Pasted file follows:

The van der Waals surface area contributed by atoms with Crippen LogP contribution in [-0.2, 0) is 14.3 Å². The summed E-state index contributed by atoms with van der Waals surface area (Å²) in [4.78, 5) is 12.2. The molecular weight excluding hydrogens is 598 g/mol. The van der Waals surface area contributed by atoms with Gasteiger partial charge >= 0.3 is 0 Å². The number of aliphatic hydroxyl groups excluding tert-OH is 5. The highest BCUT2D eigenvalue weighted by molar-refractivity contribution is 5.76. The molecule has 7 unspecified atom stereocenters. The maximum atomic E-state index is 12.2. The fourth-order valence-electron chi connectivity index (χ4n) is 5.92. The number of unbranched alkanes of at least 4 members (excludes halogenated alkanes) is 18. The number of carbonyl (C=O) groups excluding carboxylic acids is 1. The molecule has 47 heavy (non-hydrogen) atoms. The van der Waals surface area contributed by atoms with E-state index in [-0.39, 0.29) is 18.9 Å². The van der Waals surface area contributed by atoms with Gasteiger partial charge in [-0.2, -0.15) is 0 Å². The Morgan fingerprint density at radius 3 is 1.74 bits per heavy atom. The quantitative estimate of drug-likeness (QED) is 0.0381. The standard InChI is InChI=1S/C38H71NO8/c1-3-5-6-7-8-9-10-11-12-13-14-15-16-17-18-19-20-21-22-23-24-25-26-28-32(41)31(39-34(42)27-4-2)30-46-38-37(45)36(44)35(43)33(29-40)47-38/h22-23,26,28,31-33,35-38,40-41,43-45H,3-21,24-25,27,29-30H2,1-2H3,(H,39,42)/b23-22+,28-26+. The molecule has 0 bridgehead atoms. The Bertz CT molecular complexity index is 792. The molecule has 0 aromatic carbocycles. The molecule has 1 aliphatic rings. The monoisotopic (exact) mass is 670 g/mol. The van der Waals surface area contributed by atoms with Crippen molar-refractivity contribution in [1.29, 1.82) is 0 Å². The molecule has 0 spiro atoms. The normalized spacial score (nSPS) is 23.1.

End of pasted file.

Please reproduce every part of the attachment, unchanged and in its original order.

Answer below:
The van der Waals surface area contributed by atoms with Crippen LogP contribution in [-0.2, 0) is 14.3 Å². The summed E-state index contributed by atoms with van der Waals surface area (Å²) in [4.78, 5) is 12.2. The molecular weight excluding hydrogens is 598 g/mol. The van der Waals surface area contributed by atoms with Gasteiger partial charge >= 0.3 is 0 Å². The number of aliphatic hydroxyl groups excluding tert-OH is 5. The highest BCUT2D eigenvalue weighted by molar-refractivity contribution is 5.76. The molecule has 7 unspecified atom stereocenters. The maximum atomic E-state index is 12.2. The fourth-order valence-electron chi connectivity index (χ4n) is 5.92. The number of unbranched alkanes of at least 4 members (excludes halogenated alkanes) is 18. The number of carbonyl (C=O) groups excluding carboxylic acids is 1. The molecule has 47 heavy (non-hydrogen) atoms. The van der Waals surface area contributed by atoms with E-state index in [-0.39, 0.29) is 18.9 Å². The van der Waals surface area contributed by atoms with Gasteiger partial charge in [-0.2, -0.15) is 0 Å². The Morgan fingerprint density at radius 3 is 1.74 bits per heavy atom. The quantitative estimate of drug-likeness (QED) is 0.0381. The standard InChI is InChI=1S/C38H71NO8/c1-3-5-6-7-8-9-10-11-12-13-14-15-16-17-18-19-20-21-22-23-24-25-26-28-32(41)31(39-34(42)27-4-2)30-46-38-37(45)36(44)35(43)33(29-40)47-38/h22-23,26,28,31-33,35-38,40-41,43-45H,3-21,24-25,27,29-30H2,1-2H3,(H,39,42)/b23-22+,28-26+. The molecule has 0 bridgehead atoms. The Bertz CT molecular complexity index is 792. The molecule has 0 aromatic carbocycles. The molecule has 1 aliphatic rings. The monoisotopic (exact) mass is 670 g/mol. The van der Waals surface area contributed by atoms with Crippen molar-refractivity contribution in [1.29, 1.82) is 0 Å². The molecule has 0 spiro atoms. The normalized spacial score (nSPS) is 23.1.